Appeal Court lifts movement restriction imposed on Omoyele Sowore
The Court of Appeal in Abuja, on Wednesday, lifted the movement restriction imposed by a High Court on human rights activist and publisher of Sahara Reporters, Omoyele Sowore
Mr Sowore announced the Court of Appeal’s decision on his Facebook wall, noting that the court described the restriction of his movement to Abuja as excessive
Court of Appeal in Abuja saying my restriction to Abuja is excessive and now lifted,” his Facebook post read on Wednesday.
The Federal High Court in Abuja had, in 2019, restricted Mr Sowore’s movement to Abuja as part of the bail conditions granted him in his trial on charges of treasonable felony.
The Attorney-General of the Federation’s office had filed the charges against him after the State Security Service (SSS) arrested him for calling for a nationwide #RevolutionNow protest against President Muhammadu Buhari’s administration in August 2019.
He and his co-defendant, Olawale Bakare, who was arrested by the SSS in Osogbo, Osun State, pleaded not guilty to the charges, and were subsequently granted bail on terms and conditions they described as “stringent”.
The controversial bail conditions imposed on Mr Sowore by then trial judge, Ijeoma Ojukwu, included a N100 million bail bond with two sureties, one of whom was required to deposit N50 million cash in the court’s bank account as security.
The two sureties to be produced by him must also be resident in Abuja and have landed property of the same value with the bail bond in the Nigerian capital city.
The judge also ordered that the sureties must deposit in the court’s registry, the original title documents of their Abuja property.
She also ordered that the sureties must swear to affidavits of means and produce evidence of tax clearance for years 2016, 2017 and 2018.
In addition to ordering the activist to deposit his passport in the registry of the court, the judge also barred him from travelling outside Abuja throughout the period of his trial.
She also barred him from addressing any gathering throughout the period of his trial.
In the case of the second defendant, Mr Bakare, Mrs Ojukwu granted him bail in the sum of N50 million with one surety, who must be resident and have property worth that sum in Abuja.
The surety was also required to deposit the title document for the property in the court’s registry, while Mr Bakare would have to deposit his passport.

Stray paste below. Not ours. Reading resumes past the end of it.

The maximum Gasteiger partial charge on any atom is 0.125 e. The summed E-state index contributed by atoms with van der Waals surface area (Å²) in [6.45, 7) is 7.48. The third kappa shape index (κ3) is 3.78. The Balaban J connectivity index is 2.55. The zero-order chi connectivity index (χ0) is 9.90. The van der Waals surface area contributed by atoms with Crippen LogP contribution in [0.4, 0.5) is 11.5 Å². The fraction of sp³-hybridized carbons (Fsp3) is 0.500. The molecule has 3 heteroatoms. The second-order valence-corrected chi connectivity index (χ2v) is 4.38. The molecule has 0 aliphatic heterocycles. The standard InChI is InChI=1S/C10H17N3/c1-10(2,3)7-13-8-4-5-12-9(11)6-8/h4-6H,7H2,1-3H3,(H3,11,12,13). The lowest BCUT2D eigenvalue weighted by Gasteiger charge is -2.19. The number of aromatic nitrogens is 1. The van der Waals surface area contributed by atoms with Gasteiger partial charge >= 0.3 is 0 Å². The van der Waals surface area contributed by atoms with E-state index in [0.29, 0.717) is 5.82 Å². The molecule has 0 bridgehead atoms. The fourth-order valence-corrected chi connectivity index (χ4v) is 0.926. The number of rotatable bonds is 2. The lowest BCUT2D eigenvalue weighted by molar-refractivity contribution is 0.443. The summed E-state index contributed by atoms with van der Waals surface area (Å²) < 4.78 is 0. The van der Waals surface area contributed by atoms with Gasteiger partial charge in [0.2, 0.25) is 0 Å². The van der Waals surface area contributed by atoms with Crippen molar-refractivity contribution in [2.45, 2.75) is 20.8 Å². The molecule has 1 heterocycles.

His surety would also be required to depose to an affidavit of means and submit evidence of tax celarance for years 2016, 2017, 2018.
The judge also barred Mr Bakare from addressing any gathering pending the conclusion of their trial.
She also ordered that Mr Bakare should not move out of Osogbo, the Osun State capital, where he is resident, unless he was to attend trial in Abuja.
She ordered both defendants to be remanded in prison pending when they would meet the bail conditions.
On October 21, 2019, Mrs Ojukwu granted a partial variation of the bail conditions following an application by Mr Sowore.
In her ruling, the judge set aside the bail condition requiring Mr Sowore’s surety to deposit N50 million in the court’s bank account as security.
Mr Sowore met the other bail conditions and the judge subsequently signed a warrant for his release.
But still dissatisfied, Mr Sowore approached the Court of Appeal, seeking to have the bail conditions restricting his movement to Abuja and barring him from addressing public gatherings overturned.
The Court of Appeal upheld Mr Sowore’s appeal in part on Wednesday by setting aside the bail condition restricting his movement to Abuja.
But the court refused to grant the other prayer calling for the setting aside the condition barring him from speaking to the press.
Reacting to the Court of Appeal’s decision, Mr Sowore told our reporter that he never allowed the restrictions imposed by the court to cow him.
One of the activist’s lawyers, Marshal Abubakar, who is of Femi Falana’s law firm, said the Court of Appeal’s judgment aligned with his team’s position that “a court of law cannot grant bail to a person who is still presumed innocent with one hand and take it with another.”
He added, “The courts have been vehement on the insistence that courts of law are bound to exercise their discretion judicially and judiciously in area they have discretion.
“Restricting Sowore to ‘Abuja prison’ if I’m to paraphrase the words of mi Lord Justice Augie JSC in Ibori VS FRN is excessive, draconian, arbitrary and overreaching.”
He added that Wednesday’s judgement is the fourth Mr Sowore had against the government within a year.’
In March this year, the Federal High Court in Abuja declared Mr Sowore’s arrest over his 2019 #RevolutionNow protest as illegal.
Delivering the judgement in the fundamental rights enforcement suit filed by Mr Sowore, the judge, Obiora Egwuato, ordered the SSS to pay N1 million to the activist.
This came about three months after another judge of the Federal High Court in Abuja, Anwuli Chikere, ordered the SSS to pay N2 million to Mr Sowore over the unlawful seizure of his mobile phone at the point of his arrest in 2019.
Delivering the judgement in the human rights suit filed by Mr Sowore, the judge, Mrs Chikere, on December 8, 2021, also ordered the SSS to immediately release the iPhone and a cash of N10,000 which were alleged to have been forcefully taken away from him without court warrant.
The decisions came as an affirmation of court decisions that had validated the #RevolutionNow protest, and declared the arrest of others who participated in it as illegal.
Despite the court decisions, the office of the Attorney-General of the Federation continues to prosecute Mr Sowore and his co-defendants for organising the #RevolutioNow protest at the same Federal High Court whose decisions have validated the protests.
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